Celebrity deaths happen often, and often unexpectedly, leaving fans who didn’t personally know the deceased in a confused cloud of grief. Because logically, it doesn’t seem to make a whole bunch of sense to feel sad about losing someone you didn’t actually know. Still, on March 4, when I learned that Luke Perry died at the too-young age of 52, a week after he suffered from a massive stroke, there I was, grieving my one-sided relationship with the ’90s heartthrob I knew first and foremost as Beverly Hills, 90210‘s brooding Dylan McKay. Well, it was me and countless other fans around the world, sharing their feelings, and reactions, and general anguish.
But pros say this reaction to mourn a celebrity crush makes total sense, especially when the person was someone we admired who served us interactive art that could leave a memory imprint. Like, yep, TV stars we grew up watching (and daydreaming about) and musicians who soundtracked our seminal milestones. Our relationships with celebrities don’t necessarily follow typically understood measures of time and space, making them seem subconsciously immortal to us in a sense. They don’t age with us—they’re bound, time-machine-style, to the fictional characters who they play and whom we’ve became attached to. “They’re never supposed to die, and they’re always 25 in our heads,” says Seattle-based therapist and grief counselor Jill Gross, PsyD. “When they die a little part of us dies, too—our innocence dies with them.”
Still, she says, “anytime we feel grief, it is valid.” So whether Perry’s death affected you, or you can recall the way you felt when you heard about the passing of, say, Heath Ledger, or Aaliyah, or Prince, or Anthony Bourdain, understand that your emotions are or were absolutely valid. After all, people can impact you even if they don’t know you. “Feelings are important, and they’re not to be ignored,” says clinical psychologist Natalia Skritskaya, PhD of the Center for Complicated Grief at Columbia University’s School of Social Work. “Feelings are signals—if you feel sad about a loss, it’s a signal it had some meaning to you.”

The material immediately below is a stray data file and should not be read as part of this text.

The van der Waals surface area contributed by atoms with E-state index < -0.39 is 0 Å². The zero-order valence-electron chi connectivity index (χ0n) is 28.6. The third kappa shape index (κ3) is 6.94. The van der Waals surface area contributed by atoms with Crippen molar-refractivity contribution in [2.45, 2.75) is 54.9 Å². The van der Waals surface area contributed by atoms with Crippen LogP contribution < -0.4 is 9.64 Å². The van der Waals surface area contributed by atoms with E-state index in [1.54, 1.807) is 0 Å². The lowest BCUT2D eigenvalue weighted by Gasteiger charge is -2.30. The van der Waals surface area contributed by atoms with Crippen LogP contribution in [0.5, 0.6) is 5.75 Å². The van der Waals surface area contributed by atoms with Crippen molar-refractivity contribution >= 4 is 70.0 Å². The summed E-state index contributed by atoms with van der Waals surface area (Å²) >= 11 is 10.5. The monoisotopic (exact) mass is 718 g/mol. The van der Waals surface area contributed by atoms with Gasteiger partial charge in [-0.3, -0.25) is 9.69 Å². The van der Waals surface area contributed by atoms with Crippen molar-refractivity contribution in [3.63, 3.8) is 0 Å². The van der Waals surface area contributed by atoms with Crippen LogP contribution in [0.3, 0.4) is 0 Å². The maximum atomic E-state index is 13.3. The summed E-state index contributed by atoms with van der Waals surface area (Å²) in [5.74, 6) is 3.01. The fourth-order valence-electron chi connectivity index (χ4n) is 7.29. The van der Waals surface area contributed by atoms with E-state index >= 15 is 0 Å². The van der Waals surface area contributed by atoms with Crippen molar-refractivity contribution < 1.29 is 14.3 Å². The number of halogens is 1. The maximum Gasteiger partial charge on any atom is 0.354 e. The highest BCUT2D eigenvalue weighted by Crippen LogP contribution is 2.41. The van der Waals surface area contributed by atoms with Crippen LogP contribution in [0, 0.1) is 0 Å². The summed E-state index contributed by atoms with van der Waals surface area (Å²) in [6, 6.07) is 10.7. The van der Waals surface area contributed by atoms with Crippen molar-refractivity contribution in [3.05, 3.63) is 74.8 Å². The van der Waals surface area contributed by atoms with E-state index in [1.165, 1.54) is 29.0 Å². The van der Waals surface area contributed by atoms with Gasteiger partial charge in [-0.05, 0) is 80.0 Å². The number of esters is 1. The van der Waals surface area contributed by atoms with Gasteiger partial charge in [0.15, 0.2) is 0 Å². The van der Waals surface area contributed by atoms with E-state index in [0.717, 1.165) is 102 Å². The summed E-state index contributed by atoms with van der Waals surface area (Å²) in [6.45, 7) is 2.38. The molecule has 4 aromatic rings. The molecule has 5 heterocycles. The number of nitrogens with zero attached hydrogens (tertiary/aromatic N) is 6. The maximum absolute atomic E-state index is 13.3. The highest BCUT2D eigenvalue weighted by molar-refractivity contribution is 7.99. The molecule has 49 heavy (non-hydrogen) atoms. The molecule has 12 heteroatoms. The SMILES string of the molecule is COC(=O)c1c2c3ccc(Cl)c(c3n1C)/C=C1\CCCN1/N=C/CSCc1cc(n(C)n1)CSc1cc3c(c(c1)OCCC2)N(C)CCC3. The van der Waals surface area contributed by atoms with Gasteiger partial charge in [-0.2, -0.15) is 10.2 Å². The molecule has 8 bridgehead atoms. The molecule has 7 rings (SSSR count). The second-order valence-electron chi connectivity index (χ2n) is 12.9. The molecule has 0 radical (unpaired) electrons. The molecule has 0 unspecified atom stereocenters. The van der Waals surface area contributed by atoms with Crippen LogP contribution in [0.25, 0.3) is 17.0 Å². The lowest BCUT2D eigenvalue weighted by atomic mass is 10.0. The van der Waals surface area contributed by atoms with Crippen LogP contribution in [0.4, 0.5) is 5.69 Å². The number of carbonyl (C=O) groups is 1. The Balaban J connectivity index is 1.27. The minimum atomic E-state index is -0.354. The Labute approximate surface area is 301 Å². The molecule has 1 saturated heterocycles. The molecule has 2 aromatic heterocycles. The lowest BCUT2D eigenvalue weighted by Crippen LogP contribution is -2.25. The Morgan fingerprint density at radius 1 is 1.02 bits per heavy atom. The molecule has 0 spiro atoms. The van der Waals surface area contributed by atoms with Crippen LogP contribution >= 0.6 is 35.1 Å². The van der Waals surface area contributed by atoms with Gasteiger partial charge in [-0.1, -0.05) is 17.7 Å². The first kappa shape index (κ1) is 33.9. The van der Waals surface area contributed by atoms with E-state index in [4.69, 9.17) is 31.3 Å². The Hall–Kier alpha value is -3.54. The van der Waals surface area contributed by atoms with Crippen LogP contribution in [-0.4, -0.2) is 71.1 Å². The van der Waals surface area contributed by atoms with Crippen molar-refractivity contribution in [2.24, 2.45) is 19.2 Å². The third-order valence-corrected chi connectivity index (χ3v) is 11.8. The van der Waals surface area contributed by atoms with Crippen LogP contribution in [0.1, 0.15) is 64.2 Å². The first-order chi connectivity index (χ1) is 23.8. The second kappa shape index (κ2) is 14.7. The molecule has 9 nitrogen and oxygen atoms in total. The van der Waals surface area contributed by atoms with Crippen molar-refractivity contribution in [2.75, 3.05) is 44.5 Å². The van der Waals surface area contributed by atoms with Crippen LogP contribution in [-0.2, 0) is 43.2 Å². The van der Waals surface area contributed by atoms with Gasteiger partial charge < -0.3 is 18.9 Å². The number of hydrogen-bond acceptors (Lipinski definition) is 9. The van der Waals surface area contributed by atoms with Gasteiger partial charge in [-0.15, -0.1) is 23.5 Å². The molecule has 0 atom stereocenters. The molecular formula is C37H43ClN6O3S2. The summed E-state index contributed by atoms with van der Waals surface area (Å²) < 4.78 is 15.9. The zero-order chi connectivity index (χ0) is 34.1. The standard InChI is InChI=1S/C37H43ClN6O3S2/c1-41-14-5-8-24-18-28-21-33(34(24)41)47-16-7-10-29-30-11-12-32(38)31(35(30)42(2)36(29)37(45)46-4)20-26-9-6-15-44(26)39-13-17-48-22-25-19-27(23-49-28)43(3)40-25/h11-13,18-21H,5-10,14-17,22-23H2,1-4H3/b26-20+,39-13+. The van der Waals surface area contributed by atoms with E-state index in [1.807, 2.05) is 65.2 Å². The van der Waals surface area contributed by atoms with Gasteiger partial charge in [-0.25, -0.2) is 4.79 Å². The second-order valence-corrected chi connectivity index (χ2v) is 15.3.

Dr. Gross herself felt the loss of David Bowie when he passed way in 2016. “I grew up with him. He was a big part of my teen and young-adult identity and my love of music,” she says. “There’s a comfort knowing certain people are in the world, and when they’re not anymore, we have to rearrange the pieces of our life that don’t include them anymore.”
Our relationships with celebrities don’t necessarily follow typically understood measures of time and space, making them seem subconsciously immortal to us in a sense; they don’t age with us.
Mourning the loss of someone you don’t know but feel connected to looks a lot like mourning any other loss. “The same principles would apply,” Dr. Skritskaya says, adding that accepting your own reactions may be the key difference when the grief doesn’t feel quite logical to the person grieving. “It’s better to deal with it rather than push it away.”
And don’t forget to talk through your feelings—even better if you can do so with others who are navigating similar grief. Whether you attend memorials or join online forums, Dr. Gross recommends finding an outlet to connect with others about the person you admired and why they meant so much to you. Furthermore, donating to a charity that the celebrity was passionate about can be a helpful coping and healing mechanism.
But the most powerful thing you can do in the wake of a loss? “Feel your own aliveness,” says Dr. Gross. Maybe that means going on a walk or giving back to your community or going on the solo trip of your dreams—anything to reconnect with our spirit and return to the most vibrant and powerful iteration of your own being.
However, pay close attention to your feelings in case you continue to struggle. “Loss is a stressor and can trigger a number of health and mental-health problems,” Dr. Skritskaya says. If you’re grieving a loss and are showing signs or symptoms of depression, it’s important to seek the help of a mental-health professional.
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